history and a human person,” the bishop said.
Kalabat said there are certain regions of Iraq “where you’re told you
have 24 hours or less to get out or you will die. Imagine - you build
up a life and in almost the blink of an eye you lose everything.”
Kalabat spent the month of September in Iraq and “had the real
opportunity to see Christians in Iraq - and not just Christians but all
Iraqis - alive and in pain and suffering.”
He said daily life in Iraq is marked by a lack of trust in the
government, bombings and other acts of terrorism that unsettle and
destabilize the population, lack of jobs and educational opportunities
and harsh living conditions such as limited electrical power.
“They (Iraqi Catholics) are survivors, but is it enough just to be in
survival mode all the time?” Kalabat asked. “Don’t you want to live?
Don’t you want to thrive? Don’t you want to be able to give?”
He also noted that some Catholic communities in Iraq have not had Mass said for them for as long as seven years.
“They (Iraqi Catholics) may ask, ‘Where is Jesus when we lost our
home? Where is Jesus when we are in pain, when we are targeted, when we
are in fear?'” Kalabat said. “The answer is he is here. He says, ‘I love
you. I am here to struggle with you.’ He is real and he wants to touch
them, to heal them, to love them.”
Kalabat said Sako “has met with officials and is working very hard to bring rights not just to Christians, but to all Iraqis.”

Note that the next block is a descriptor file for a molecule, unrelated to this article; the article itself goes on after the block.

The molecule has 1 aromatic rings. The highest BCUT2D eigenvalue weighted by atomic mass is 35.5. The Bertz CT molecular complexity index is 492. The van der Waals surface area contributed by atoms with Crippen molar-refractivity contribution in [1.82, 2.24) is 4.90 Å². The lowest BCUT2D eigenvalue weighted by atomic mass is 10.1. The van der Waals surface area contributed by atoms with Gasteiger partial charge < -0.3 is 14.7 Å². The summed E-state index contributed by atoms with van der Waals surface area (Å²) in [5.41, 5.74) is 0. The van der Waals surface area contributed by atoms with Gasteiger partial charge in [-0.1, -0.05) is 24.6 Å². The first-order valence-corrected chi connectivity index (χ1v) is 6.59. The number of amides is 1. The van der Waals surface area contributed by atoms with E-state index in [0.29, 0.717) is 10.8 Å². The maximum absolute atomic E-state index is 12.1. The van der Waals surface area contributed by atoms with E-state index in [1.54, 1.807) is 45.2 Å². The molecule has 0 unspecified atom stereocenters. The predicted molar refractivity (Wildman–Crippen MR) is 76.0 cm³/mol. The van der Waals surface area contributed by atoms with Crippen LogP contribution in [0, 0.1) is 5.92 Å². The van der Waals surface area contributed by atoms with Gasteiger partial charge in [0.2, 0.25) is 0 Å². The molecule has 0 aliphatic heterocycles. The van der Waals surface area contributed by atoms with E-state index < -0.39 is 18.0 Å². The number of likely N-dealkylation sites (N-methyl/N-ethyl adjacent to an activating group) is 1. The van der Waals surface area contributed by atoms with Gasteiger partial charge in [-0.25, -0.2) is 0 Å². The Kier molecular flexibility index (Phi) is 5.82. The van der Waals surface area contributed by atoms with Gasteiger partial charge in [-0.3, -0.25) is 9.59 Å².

He noted that not all Muslims are persecuting Christians and that
there are many “who want a democratic, free and peaceful Iraq.” Those
Muslims “working hard to protect Christians,” he said, “are heroes. They
are our friends.”
“The people are sick and tired of being sick and tired,” Kalabat
said. “There is a need to unite the country. To remind all Iraqis,
regardless of their religion, that their religion should make them
He said the Chaldean Catholic Church in Iraq “is very active and it
is active with all Iraqis. We respond with love and compassion. We do no
always get that in return, but when we do it is magnificent.”
Noting there is “a massive exodus of Christians from biblical lands
and profoundly historical lands,” the bishop said that for someone to
tell persecuted Christians to stay “is not real, is not fair and is not
“If - God forbid - every Christian left Iraq, what would happen?
Let’s pray and let’s work and let’s rebuild so that doesn’t happen,” he
He called on U.S. Catholics to become aware of the suffering of
Christians in the Middle East and to pray for them. He also urged them
to talk to members of Congress and the new Trump administration “and
tell them what we need and that we need it now.'”
Because the Islamic State has threatened to “humiliate Americans
everywhere and raise the flag of Allah in the White House,” Kalabat said
Americans must never forget that “ISIS isn’t just ‘their’ problem. It
is a problem for all of us.”
He said Catholics in the West also can “adopt parishes, adopt
dioceses and adopt people” and assist them “to let the people there know
that the people here are thinking of them and praying for them and
thanking them for keeping the faith alive.”